King Cake With Cream Cheese Dough

February 22, 2017

Test Kitchen-Approved

Author Notes: How to explain a king cake to the uninitiated? Think of it as a giant cinnamon roll housing a tiny, plastic baby Jesus—stay with me—that’s twisted or braided into a circle, covered in icing, and liberally sprinkled with purple, green, and gold sugar.

This year, my second year away from the glittery hubbub, I decided it was time to make my own. I knew I wanted to stay in a traditional vein, but I wanted to experiment with putting cream cheese in the dough rather than as the filling.

As a nod to Galette des Rois (the traditional king cake of Northern France), I filled it with frangipane plus a dash of cocoa powder for a little oomph. And, because you can’t taste the cream cheese in the dough, I finished it with a cream cheese glaze. The result is rich and decadent, without smashing you over the head.
Kaitlin Bray

Makes: 1 large twisted cake

Ingredients

For the dough:

  • 1 1/2 teaspoons (5 grams) active dry yeast
  • 1/2 cup (100 grams) sugar plus 1/4 teaspoon, divided
  • 1/2 cup (8 tablespoons) unsalted butter (1 stick), room temperature
  • 1/2 cup (4 ounces) cream cheese, room temperature
  • 1 cup whole milk
  • 2 egg yolks (save the whites for egg wash)
  • 1 teaspoon vanilla extract
  • 4 1/2 cups (500 grams) all-purpose flour
  • 1 teaspoon salt

For the filling, glaze, and assembly:

  • For the filling:
  • 7 ounces almond paste (1 tube)
  • 1/4 cup (4 tablespoons) butter, room temperature
  • 3 tablespoons all-purpose flour
  • 1/2 cup (57 grams) confectioners' sugar
  • 2 teaspoons cocoa powder
  • 1 egg
  • For the glaze:
  • 1/2 cup 4 ounces) cream cheese, room temperature
  • 1/4 cup (4 tablespoons) butter, room temperature
  • 1/4 cup milk
  • 1 cup (114 grams) confectioners' sugar
  • Purple, green, and gold colored sugars
  • Plastic baby
In This Recipe

Directions

For the dough:

  1. In a small bowl, mix the yeast and 1/4 teaspoon sugar with 1/4 cup of warm (100° to 110° F) water.
  2. In a small saucepan over medium heat, melt the butter and cream cheese (the cream cheese won't fully melt, but that's okay). Remove from heat and add milk, egg yolks, vanilla, and yeast mixture.
  3. In the bowl of stand mixer fitted with the dough hook, combine flour, sugar, and salt. Add wet ingredients all at once and mix for 5 minutes, until it forms a smooth, elastic ball.
  4. Cover bowl with plastic wrap or a damp towel and set aside to rise for 1 1/2 hours.

For the filling, glaze, and assembly:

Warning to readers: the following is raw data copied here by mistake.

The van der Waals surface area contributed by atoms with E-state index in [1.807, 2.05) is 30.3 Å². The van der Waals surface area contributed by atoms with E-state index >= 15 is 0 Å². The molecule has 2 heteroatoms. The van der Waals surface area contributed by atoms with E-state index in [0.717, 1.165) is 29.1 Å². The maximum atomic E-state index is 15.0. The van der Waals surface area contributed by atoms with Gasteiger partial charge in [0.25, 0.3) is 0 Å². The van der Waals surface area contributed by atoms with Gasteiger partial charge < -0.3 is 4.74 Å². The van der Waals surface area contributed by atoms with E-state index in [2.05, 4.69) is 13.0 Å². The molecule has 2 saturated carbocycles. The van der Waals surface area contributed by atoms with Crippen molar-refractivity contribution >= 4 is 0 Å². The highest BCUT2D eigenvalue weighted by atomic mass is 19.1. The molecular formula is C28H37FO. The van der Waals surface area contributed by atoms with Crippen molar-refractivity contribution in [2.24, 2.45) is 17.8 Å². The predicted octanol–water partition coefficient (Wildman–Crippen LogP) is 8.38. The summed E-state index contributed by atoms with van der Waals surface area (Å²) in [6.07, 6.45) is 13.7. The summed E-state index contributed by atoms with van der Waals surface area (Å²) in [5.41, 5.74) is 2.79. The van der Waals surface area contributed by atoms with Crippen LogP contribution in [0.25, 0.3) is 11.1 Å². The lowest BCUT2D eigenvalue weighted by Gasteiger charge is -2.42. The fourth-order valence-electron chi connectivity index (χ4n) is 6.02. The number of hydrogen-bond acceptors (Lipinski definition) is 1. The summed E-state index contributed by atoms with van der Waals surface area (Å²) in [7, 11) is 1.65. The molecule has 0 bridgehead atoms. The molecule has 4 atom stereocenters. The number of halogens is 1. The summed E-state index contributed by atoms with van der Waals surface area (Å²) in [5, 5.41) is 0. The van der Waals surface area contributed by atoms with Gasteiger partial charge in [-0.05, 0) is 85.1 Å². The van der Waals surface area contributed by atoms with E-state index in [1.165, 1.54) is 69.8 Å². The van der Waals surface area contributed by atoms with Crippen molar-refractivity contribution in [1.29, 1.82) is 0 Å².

1. While the dough rises, make the filling: Combine almond paste, butter, flour, confectioners' sugar, cocoa powder, and egg and mix until smoothly combined.
  2. Once dough has risen, punch it down and divide into 2 equal pieces. Roll one piece of dough to into a rectangle about 18t to 20 inches long and 6 to 8 inches wide.
  3. Spread with half of the filling mixture and roll (cinnamon roll style) starting from the long end of the dough.
  4. Repeat with the second piece of dough and the rest of the filling. You'll have two rolled ropes of dough. Press and roll each dough out another 2-inches or so to even the thickness of the strands and close the seams.
  5. Line the ropes of dough up and, starting from the center, make a basic twist. Then bring the beginning and end of the twist together to seal into a circle.
  6. Place a rack in the center of the oven and heat oven to 375° F. Line a baking sheet with parchment paper and place the circular cake on top. Cover loosely with plastic wrap and allow to rest for 30 minutes while the oven preheats.
  7. Brush cake lightly with egg wash made from beating the two remaining egg whites .Then bake for 30 to 35 minutes, until cake is golden brown (and the internal temperature is 190° F).
  8. Remove from the oven and allow to cool completely before glazing. To make the glaze, beat together cream cheese, butter, confectioners' sugar, milk, and vanilla extract. in a medium bowl.
  9. Spread glaze over the cooled cake. Sprinkle with purple, yellow, and green colored sugar. Hide baby.

More Great Recipes:
Cake|Southern|Milk/Cream|Cream Cheese|Bake|Holiday|Dessert

Reviews (4) Questions (0)

4 Reviews

Leil February 28, 2017
I made this yesterday and it looked like everything was perfect. Was all tall and puffy as it came out of the oven and smelled amazing. But then it fell and so it is flat. Is that normal? I guess i should say I am at about 6000 foot altitude, which probably has an impact. It was disappointing it fell! I'm sure it will still taste good (it is going to an event so I didn't taste it yet).
 
Lori T. February 28, 2017
Yes, your altitude is most likely the culprit in the collapse. At high altitudes, the gas produced by the yeast can cause over-rising. So you will need to cut back on the amount of yeast you use and stop the rise at just over a 1/3 increase rather than doubling. For this recipe, that might also mean less of a rest time before baking, perhaps limited to 15-20 minutes rather than the half hour. You might also want to check the taste and condition of your cake before taking it. When yeast bake goods collapse the result is usually heavy and gummy to eat.
 
Allyn February 27, 2017
I made this yesterday, though I used the filling recipe from Joy the Baker's cinnamon roll king cake. I am now fully obsessed with this dough and will be experimenting with multiple ways to use it. SO GOOD. Everyone loved it and was, by far, the best king cake I've had in years.
 
Author Comment
Kaitlin B. February 28, 2017
I am so happy to hear that—and I would love to hear what else you make with the cream cheese dough! Happy Mardi Gras!